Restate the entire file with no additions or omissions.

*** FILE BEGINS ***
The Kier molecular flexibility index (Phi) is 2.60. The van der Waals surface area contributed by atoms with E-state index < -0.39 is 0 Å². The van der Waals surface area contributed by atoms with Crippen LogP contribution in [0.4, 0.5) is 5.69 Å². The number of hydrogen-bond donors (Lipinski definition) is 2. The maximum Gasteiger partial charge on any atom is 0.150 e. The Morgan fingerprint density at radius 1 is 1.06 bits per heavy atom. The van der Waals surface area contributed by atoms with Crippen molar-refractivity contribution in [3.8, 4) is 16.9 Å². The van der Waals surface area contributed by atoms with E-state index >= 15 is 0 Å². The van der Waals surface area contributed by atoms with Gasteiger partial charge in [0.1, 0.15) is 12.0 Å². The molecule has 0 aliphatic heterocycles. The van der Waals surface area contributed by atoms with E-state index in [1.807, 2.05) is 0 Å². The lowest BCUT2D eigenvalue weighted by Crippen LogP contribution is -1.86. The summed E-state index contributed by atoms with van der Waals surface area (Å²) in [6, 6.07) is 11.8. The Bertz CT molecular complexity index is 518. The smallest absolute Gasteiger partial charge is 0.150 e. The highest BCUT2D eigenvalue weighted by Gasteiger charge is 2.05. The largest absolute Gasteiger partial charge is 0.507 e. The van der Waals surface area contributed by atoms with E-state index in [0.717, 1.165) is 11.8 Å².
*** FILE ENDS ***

The Kier molecular flexibility index (Phi) is 2.60. The van der Waals surface area contributed by atoms with E-state index < -0.39 is 0 Å². The van der Waals surface area contributed by atoms with Crippen LogP contribution in [0.4, 0.5) is 5.69 Å². The number of hydrogen-bond donors (Lipinski definition) is 2. The maximum Gasteiger partial charge on any atom is 0.150 e. The Morgan fingerprint density at radius 1 is 1.06 bits per heavy atom. The van der Waals surface area contributed by atoms with Crippen molar-refractivity contribution in [3.8, 4) is 16.9 Å². The van der Waals surface area contributed by atoms with E-state index >= 15 is 0 Å². The van der Waals surface area contributed by atoms with Gasteiger partial charge in [0.1, 0.15) is 12.0 Å². The molecule has 0 aliphatic heterocycles. The van der Waals surface area contributed by atoms with E-state index in [1.807, 2.05) is 0 Å². The lowest BCUT2D eigenvalue weighted by Crippen LogP contribution is -1.86. The summed E-state index contributed by atoms with van der Waals surface area (Å²) in [6, 6.07) is 11.8. The Bertz CT molecular complexity index is 518. The smallest absolute Gasteiger partial charge is 0.150 e. The highest BCUT2D eigenvalue weighted by Gasteiger charge is 2.05. The largest absolute Gasteiger partial charge is 0.507 e. The van der Waals surface area contributed by atoms with E-state index in [0.717, 1.165) is 11.8 Å².